Articles on globes and related instruments in the Whipple Museum's collection

The articles in this section discuss globes or related instruments in the Whipple Museum's collection. Browse the articles using the links below or on the menu to the left of the page.

Jigsaw puzzle pieces assembled into the shape of a globe
Image 1 Jigsaw puzzle globe by Ch. Kapp, designed as a toy that would help children to learn about the continents of the world, 19th century. Image © the Whipple Museum (Wh.4608).

A brief history of globes. People have used globes to model the world around them since ancient times, although the earliest surviving globe dates from 1492. This article surveys globe manufacture and use from the 16th through to the 20th century.

An immobile globe. Unlike other globes, this 17th century example was not designed to spin around on its axis; it is a rare example of an immobile globe. It represents the earth as stationary, following the Ptolemaic system, to make practical calculations with the globe easier.

Dissectable paper globes. To liven up children's geography lessons, Edward Mogg designed inexpensive cardboard globes that could be taken to pieces. By building the globes for themselves, these globes encouraged children to learn through doing things with their hands as well as their minds.

Jigsaw puzzle globe. This educational children's toy is a jigsaw puzzle in the shape of a globe (Image 1). Its depictions of the continents and their peoples reflect the colonial attitudes of the 19th century, favouring Europe as the centre of learning and culture on the globe.

Japanese star globe. Constellations have been inked by hand onto this lightweight paper globe, following the traditional Chinese 'jia' (houses) of astronomy. Its portable nature indicates it may be a teaching instrument or a prototype for a more luxurious globe.

Pocket-sized globes. Globes that were small enough to fit into a pocket arrived in England in the 1660s. Too small to be practically useful, they may have been carried around by gentlemen as status symbols. Nineteenth century pocket globes were used in children's education, due to their cheap materials and small size.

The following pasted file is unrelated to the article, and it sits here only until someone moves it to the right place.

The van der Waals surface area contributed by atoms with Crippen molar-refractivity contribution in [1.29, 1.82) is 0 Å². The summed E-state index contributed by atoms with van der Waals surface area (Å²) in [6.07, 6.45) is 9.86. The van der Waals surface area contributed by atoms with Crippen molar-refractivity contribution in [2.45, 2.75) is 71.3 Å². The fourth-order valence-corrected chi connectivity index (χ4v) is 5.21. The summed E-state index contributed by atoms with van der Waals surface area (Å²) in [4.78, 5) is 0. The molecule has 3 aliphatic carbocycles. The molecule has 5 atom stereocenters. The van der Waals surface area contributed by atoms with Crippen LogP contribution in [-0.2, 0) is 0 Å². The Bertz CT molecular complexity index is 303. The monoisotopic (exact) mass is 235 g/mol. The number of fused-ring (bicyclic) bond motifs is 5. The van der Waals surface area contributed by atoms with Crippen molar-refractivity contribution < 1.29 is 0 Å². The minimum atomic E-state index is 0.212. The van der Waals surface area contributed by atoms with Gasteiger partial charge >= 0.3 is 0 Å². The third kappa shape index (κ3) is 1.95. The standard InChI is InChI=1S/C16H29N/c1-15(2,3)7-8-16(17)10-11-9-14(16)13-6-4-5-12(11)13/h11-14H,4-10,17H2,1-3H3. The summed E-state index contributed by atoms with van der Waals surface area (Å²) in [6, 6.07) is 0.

A celebration of navigation. This 17th century globe depicts the round-the-world voyages of famous English explorers, Sir Francis Drake and Thomas Cavendish. Its main function was not practical use, but instead to celebrate the skill of great English navigators and encourage other citizens to follow their footsteps.

Geographical lottery game. This luxury children's toy features a large globe and 12 lottery game cards, each featuring geographical features, animals and peoples of the world. Although there is no date of manufacture on the objects, we can estimate this fairly accurately from features depicted on the game cards.

An early Italian globe? When this globe was bought by the Museum's founder, it was assumed to be made of silver, created in the 16th century by a high-quality maker. Recent research suggests, however, that the globe's authenticity may be open to question.

A seafaring globe. This globe was designed to be of practical use when navigating at sea. It showed the positions of stars visible in the night sky with the naked eye, allowing seamen to identify them.

Portable 'umbrella' globe. Several types of portable globe existed in the 19th century, but they were often too small to include a good level of detail. In 1850, John Betts attempted to solve this problem, creating a collapsible fabric globe that popped open using an umbrella mechanism.

A Spanish 'Encyglobedia'. At first this may appear to be normal terrestrial globe, but open it up and what is revealed is a planetarium and children's encyclopaedia.

 
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